Putting Faith And Sports Into Perspective

Austin Collie

Following BYU's victory over Utah, Austin Collie made comments that seem to have rubbed some the wrong way. He told a local radio reporter, "When you're doing what's right on and off the field, I think the Lord steps in and plays a part; magic happens." Collie stood by his comments afterwards, saying his intent was to reflect a belief that good living and hard work pay off with success.

It isn't uncommon to hear people within the sports or entertainment industries give thanks to and attribute their success to God while standing at the podium during an award ceremony. Oftentimes music and movie stars will thank God for the awards they've received over other competitors, and such comments are never met with criticism by media or outrage by competing entities.

However, such was not the case for one athlete at BYU who happens to live his life according to his faith. Following BYU's come-from-behind victory over Utah, BYU wide receiver Austin Collie expressed his belief that he is blessed both on and off the field for his efforts to live his life in such a way to be deserving of those blessings.

"I'm in the spot that I am in just because I have been doing things right," said Collie. "I believe the Lord has truly blessed me. It's the reason why I'm playing [Division I] football, and if you don't believe that the next time you receive an award, then don't say you want to thank God first for your success. That is the same exact thing. For people to make an issue out of me saying that I believe the Lord helps me out is ludicrous.

"I think by saying the Lord blesses us and that the Lord has nothing to do with football or anything like that is wrong, because He does. I think the reason why I'm here and the reason why I've had such good success isn't because of me. No, it's because of what I've been given, and that goes for every athlete that's out there on the field. We should all thank the Lord for that and ask Him to bless us to the best of our abilities and for our hard work."

Collie is simply putting his faith where his mouth is. He said he firmly believes that his ability to play his best lies with his hard work and his devotion to God. He also said he believes that those blessings are not simply held in reserve for him or only for those who play at Brigham Young University.

"When you're living right and doing the right things on and off the field, and when you're doing those things, things come together," said Collie. "It's not a coincidence that you're successful when you're doing things right, but [it is] from being blessed by the Lord's hands. That's the type of faith we have and play with, and it's nothing different than any other team or athlete who puts their faith in God."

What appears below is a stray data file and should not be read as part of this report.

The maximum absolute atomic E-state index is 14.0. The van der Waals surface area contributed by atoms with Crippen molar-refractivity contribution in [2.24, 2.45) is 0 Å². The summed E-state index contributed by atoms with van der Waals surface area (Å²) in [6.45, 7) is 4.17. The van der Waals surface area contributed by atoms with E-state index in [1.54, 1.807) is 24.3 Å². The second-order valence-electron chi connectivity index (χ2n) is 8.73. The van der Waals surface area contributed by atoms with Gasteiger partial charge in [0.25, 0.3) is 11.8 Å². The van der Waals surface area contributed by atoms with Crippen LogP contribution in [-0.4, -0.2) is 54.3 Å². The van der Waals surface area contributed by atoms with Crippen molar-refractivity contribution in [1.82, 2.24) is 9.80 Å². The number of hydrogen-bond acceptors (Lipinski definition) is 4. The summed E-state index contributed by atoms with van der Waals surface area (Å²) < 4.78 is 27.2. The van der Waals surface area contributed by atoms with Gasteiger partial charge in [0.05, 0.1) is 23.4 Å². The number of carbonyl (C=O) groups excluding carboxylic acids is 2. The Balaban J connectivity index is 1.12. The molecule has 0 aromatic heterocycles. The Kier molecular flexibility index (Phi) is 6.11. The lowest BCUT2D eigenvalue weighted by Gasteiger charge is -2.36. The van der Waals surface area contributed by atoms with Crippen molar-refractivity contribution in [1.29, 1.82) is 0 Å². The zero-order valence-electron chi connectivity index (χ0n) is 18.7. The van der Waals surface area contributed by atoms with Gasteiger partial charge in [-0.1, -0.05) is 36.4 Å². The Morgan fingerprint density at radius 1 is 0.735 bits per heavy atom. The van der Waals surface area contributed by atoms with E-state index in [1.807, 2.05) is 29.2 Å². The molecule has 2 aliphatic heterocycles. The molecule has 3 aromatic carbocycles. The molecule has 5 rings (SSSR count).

"I think me and Austin were trying to say the same thing," said quarterback Max Hall. "If you're doing everything in your life to do what you can to be a good person on and off the field, and working hard and executing, then you're blessed on the field. All that means is good things happen to you when you work hard in every facet of your life. That's all."

Whether popular or not, faith has always played a part in sports. Many athletes use their faith to achieve a desired result through prayer, whether in private or in the open. Whether by members of BYU sports teams or opposing teams, or by someone giving the pre-game customary prayer at LaVell Edwards Stadium, the spoken word isn't an idle act, but one directed towards a specific desire with a belief in a result.

"I saw Eastern Washington do it and I saw TCU do it. I'm sure every team prays before every game," said Collie. "Why do these teams pray before every game? It's because they believe the Lord will bless them. Don't pray before the game if you don't believe in that, and don't make such a big deal about it because it isn't a big deal."

Hall echoed Collie's sentiments.

"I don't care what team you're on or what religion you are; if you're doing the right thing, then good things will happen for you," Hall said. "I think good people doing the right things will be blessed with success, and it doesn't matter what you're doing or who you are."

Whether popular or not, faith has always played a part in sports. Many athletes use their faith to achieve a desired result through prayer, whether in private or in the open. Whether by members of BYU sports teams or opposing teams, or by someone giving the customary pre-game prayer at LaVell Edwards Stadium, the spoken word isn't an idle act, but one directed towards a specific desire with a belief in a result.

"There are a lot of teams that, before and after a game, will say a prayer," Collie said. "I saw Eastern Washington do it, I saw TCU do it. I'm sure there are many players who pray before a game. Why would they pray if they didn't believe that God would bless them? I've simply acknowledged that God has blessed me. To make a controversy about that is ludicrous."

Collie's point is well-taken. Going from one year where sports media reported without relent the sex scandals of former BYU football players - to now criticizing them for crediting God for blessing them for doing what they believe is right - truly is ludicrous.

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